The end of January brought two cup exits in four days for Tottenham, a likely nadir in their season. However, this type of low-point has become an all too familiar outcome for the expectant and now increasingly frustrated Spurs fans.
During the now five seasons of Pochettino’s reign, Spurs have lost two FA Cup semi-finals (2017/2018), a League Cup semi-final (2019) and a League Cup final (2015). This despite being one of the most consistent teams in England during the last half decade, yet, Potchettino still remains trophyless.
His comments after these two latest cup exits were; “We are going to create a debate that to win a trophy is going to help the club,” he said. “I don’t agree with that. That only builds your ego. In reality, the most important thing is being consistent in the top four and playing in the Champions League. That is going to help the club to achieve the last step”.
Pottchettino has consistently stated that the Premier League and Champions League are the only trophies that matter. However, I am sure Tottenham fans would disagree with him; as the backlash following the FA Cup defeat to Crystal Palace illustrated – with some fans even crazily calling for him to go.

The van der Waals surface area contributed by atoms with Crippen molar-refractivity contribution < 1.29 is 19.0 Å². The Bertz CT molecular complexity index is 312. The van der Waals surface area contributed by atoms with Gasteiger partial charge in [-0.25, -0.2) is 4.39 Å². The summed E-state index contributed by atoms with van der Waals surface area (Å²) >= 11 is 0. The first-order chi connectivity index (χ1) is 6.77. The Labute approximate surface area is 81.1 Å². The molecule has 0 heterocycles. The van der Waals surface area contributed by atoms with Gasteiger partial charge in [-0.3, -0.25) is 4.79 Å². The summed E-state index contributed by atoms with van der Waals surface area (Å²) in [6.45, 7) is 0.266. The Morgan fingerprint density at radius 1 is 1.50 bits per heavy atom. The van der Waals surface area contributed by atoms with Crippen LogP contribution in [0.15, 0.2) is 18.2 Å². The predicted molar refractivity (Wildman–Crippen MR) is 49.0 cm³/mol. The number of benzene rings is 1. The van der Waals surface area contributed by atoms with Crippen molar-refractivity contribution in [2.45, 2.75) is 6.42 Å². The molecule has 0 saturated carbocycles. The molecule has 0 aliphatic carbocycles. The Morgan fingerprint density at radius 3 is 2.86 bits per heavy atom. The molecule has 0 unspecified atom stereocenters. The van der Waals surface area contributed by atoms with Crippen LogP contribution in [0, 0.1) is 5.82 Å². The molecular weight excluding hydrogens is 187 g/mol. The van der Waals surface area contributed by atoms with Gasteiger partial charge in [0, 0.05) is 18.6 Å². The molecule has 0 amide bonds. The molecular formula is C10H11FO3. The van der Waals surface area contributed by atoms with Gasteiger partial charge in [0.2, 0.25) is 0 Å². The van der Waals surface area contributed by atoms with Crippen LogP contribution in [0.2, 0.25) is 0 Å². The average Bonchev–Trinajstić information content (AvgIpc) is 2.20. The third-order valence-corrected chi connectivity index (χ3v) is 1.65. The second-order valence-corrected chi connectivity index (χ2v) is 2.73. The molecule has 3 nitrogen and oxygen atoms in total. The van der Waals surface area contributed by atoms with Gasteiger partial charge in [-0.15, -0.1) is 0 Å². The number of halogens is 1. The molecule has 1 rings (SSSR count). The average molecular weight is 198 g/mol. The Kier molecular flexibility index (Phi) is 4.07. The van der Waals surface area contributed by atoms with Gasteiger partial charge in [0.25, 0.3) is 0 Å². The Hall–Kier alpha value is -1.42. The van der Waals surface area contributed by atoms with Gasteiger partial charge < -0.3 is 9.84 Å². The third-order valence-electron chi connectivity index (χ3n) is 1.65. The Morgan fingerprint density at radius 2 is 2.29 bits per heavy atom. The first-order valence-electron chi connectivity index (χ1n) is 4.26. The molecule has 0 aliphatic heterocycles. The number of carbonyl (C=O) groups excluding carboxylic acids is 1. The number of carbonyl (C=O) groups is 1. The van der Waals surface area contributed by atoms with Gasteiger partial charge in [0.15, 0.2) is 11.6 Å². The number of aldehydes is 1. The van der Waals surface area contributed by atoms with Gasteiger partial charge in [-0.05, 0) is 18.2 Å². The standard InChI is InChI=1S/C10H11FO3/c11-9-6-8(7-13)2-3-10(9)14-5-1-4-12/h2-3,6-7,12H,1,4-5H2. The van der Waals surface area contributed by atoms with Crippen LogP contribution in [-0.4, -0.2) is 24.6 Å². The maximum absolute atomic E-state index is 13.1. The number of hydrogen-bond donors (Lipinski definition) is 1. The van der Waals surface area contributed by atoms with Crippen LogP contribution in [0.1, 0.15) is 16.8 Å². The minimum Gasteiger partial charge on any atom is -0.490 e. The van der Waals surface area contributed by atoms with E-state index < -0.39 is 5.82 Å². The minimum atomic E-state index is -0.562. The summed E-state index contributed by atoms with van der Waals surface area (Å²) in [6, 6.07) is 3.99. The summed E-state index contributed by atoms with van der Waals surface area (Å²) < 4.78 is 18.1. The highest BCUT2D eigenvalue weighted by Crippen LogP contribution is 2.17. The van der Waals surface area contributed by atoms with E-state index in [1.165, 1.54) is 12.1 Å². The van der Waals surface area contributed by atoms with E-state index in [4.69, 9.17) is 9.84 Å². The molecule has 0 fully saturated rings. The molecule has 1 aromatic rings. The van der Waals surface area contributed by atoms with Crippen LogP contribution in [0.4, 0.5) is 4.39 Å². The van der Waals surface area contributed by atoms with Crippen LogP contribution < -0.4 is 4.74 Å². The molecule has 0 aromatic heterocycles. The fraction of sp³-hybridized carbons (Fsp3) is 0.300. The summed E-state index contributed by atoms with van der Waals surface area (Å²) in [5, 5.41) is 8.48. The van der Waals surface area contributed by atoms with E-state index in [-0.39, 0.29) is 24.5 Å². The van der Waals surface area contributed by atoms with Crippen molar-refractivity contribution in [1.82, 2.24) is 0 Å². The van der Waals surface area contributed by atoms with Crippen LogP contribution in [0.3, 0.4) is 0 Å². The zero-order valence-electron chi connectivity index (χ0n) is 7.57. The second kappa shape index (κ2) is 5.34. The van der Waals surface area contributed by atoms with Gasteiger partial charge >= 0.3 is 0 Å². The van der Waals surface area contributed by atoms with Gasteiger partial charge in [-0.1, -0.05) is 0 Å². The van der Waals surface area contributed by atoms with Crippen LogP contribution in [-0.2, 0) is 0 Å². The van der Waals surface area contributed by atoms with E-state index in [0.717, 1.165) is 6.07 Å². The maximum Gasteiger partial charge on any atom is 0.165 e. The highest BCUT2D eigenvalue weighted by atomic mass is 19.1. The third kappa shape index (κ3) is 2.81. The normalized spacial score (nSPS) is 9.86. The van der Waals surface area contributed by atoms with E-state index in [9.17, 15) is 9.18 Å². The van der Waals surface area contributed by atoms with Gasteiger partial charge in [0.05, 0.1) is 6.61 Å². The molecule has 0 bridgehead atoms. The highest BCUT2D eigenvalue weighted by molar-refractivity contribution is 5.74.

Similarly as strange is the raft of pundits that agree with him and defend his lack of silverware to the hilt, citing where Tottenham was when he took over. There is no doubt the job he has done is nothing short than outstanding; however, if a football clubs over-riding objective is not to win trophies, particularly, a club the size of Spurs, then really what is the point?
This antithetical punditry is exemplified by Rafa Hoginestien, who recently stated on the Totally Football Show podcast that the finance Spurs receive from Champions League qualification (last season around £55 million) compared to the prize money for winning the FA Cup (Chelsea were thought to earn around £7 million for winning it last season) makes Champions League qualification far more important.